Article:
North Texas Daily

Rooting for everybody black

Rooting for everybody black

Rooting for everybody black
February 28
23:28 2018

It was Issa Rae who sparked outrage at the 2017 Emmy Awards when asked by a reporter who she was rooting for to win.

“I’m rooting for everybody black,” she nonchalantly said.

Then came the backlash from those who do not — and probably will never — understand the concept of black unity.

It’s statements like, “If a white person said that, it’d be racist,” or the, “You only root for things because they’re black” (as if that’s a bad thing).

They believe it is nonsense black people would consider watching the upcoming “Black Panther” film just to support black films or actors.

Trolls on Twitter have been stealing pictures of white people assaulted from the internet and claiming interracial couples and other white people are being attacked at “Black Panther” screenings.

They can not fathom the thought black people only voted for Barack Obama because he is black.

They do not want to come to understand the reasons why black people root for themselves.

Considering the history in the division of African-Americans in this country, mixed in with the lack of history non-black kids learned in grade school, it is easy to see the disconnect. When you only dangle figures like Dr. Martin Luther King Jr. in the faces of non-black people, it is easy for them to think only one black man ever made a difference and who should singly be celebrated.

Our roots are deeper than that.

News flash: everybody roots for their own race, gender and religion. It’s about the connection.

It almost feels like African-Americans aren’t allowed to root for their own so openly. How dare they, right?

With centuries of experiences, dating back to the day they were drug to this land from their own, how dare they now come together.

With the history of slavery, separating families and being painted by a nation after the Reconstruction Era that thought, “if we can’t own them we will make sure we demonize them,” how dare they root for themselves. With Jim Crow, murders of famous black leaders to show them who’s in charge and the constant idea that black people should just take their time with trying to obtain freedom, how dare they root for themselves.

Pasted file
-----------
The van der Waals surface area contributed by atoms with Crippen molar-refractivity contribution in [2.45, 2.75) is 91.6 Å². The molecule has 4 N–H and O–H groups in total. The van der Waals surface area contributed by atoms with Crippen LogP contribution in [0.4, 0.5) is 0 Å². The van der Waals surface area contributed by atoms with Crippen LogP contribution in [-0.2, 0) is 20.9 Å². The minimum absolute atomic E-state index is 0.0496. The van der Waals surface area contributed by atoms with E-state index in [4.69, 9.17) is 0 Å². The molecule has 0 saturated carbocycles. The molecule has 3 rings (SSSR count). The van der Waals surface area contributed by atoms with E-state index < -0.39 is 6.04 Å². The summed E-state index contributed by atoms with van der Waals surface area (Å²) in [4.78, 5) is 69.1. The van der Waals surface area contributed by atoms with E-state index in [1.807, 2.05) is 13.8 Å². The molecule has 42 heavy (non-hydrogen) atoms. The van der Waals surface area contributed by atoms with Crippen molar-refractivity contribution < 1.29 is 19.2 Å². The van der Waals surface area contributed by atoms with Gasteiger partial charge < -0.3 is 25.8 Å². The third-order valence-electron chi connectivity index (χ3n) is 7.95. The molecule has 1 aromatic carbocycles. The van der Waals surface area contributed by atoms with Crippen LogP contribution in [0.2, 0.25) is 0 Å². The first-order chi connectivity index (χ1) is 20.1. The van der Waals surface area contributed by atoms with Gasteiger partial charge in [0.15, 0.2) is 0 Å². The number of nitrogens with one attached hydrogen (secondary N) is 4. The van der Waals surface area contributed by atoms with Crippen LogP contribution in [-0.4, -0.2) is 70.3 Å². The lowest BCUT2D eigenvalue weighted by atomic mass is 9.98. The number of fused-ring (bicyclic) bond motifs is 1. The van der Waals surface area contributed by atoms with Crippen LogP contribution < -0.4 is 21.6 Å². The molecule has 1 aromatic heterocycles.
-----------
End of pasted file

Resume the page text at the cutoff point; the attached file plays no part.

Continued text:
Police brutality can date back to the ’50s, but even in the ’90s with cases like Rodney King, just imagine these types of scenarios that happened when social media wasn’t around to capture injustices against blacks.

Then trickle it down to the psychological and social issues it means to be African-American in this country.

Since laws have been made so that they aren’t three-fifths a person or have to drink from “negro only” water fountains anymore, racism subtly exists on the surface.

It means our children being sent home from school for wearing their natural hair because it’s a “distraction.” It means straightening our hair for the work place because it’s more professional. It means black women having to take abuse because if we react, we are just angry and bitter. It means black men needing to be careful every time they step outside their door because they are threatening.

Other minorities root for themselves, but it is only when black people voice their love for their talent, resilience and strength when others get upset.

From slaves singing uplifting Negro spirituals just to get through their conditions, to today with a simple superhero film starring an all-black cast being praised with hashtags like #WhatBlackPantherMeansToMe, African-Americans have, and always will, root for themselves.

Featured Image: Illustration by Austin Banzon

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Jade Jackson

Jade Jackson

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